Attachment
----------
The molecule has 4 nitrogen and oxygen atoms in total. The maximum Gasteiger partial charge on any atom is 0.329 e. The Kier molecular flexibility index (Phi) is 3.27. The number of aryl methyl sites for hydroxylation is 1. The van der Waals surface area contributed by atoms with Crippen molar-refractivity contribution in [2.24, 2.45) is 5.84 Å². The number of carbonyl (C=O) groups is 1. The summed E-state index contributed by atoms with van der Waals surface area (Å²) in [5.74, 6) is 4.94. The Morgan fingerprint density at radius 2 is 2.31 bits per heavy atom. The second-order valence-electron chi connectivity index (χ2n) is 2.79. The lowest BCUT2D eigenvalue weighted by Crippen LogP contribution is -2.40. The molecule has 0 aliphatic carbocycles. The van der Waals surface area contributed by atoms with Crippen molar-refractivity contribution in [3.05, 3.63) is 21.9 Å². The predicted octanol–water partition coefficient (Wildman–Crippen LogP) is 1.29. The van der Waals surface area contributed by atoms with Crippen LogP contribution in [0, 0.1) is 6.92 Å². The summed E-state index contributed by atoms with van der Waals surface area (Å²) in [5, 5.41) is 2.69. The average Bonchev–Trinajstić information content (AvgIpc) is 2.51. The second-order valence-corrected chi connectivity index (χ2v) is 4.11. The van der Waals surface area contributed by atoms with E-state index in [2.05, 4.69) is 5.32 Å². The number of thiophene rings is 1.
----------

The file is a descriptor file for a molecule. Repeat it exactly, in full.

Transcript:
The molecule has 4 nitrogen and oxygen atoms in total. The maximum Gasteiger partial charge on any atom is 0.329 e. The Kier molecular flexibility index (Phi) is 3.27. The number of aryl methyl sites for hydroxylation is 1. The van der Waals surface area contributed by atoms with Crippen molar-refractivity contribution in [2.24, 2.45) is 5.84 Å². The number of carbonyl (C=O) groups is 1. The summed E-state index contributed by atoms with van der Waals surface area (Å²) in [5.74, 6) is 4.94. The Morgan fingerprint density at radius 2 is 2.31 bits per heavy atom. The second-order valence-electron chi connectivity index (χ2n) is 2.79. The lowest BCUT2D eigenvalue weighted by Crippen LogP contribution is -2.40. The molecule has 0 aliphatic carbocycles. The van der Waals surface area contributed by atoms with Crippen molar-refractivity contribution in [3.05, 3.63) is 21.9 Å². The predicted octanol–water partition coefficient (Wildman–Crippen LogP) is 1.29. The van der Waals surface area contributed by atoms with Crippen LogP contribution in [0, 0.1) is 6.92 Å². The summed E-state index contributed by atoms with van der Waals surface area (Å²) in [5, 5.41) is 2.69. The average Bonchev–Trinajstić information content (AvgIpc) is 2.51. The second-order valence-corrected chi connectivity index (χ2v) is 4.11. The van der Waals surface area contributed by atoms with E-state index in [2.05, 4.69) is 5.32 Å². The number of thiophene rings is 1.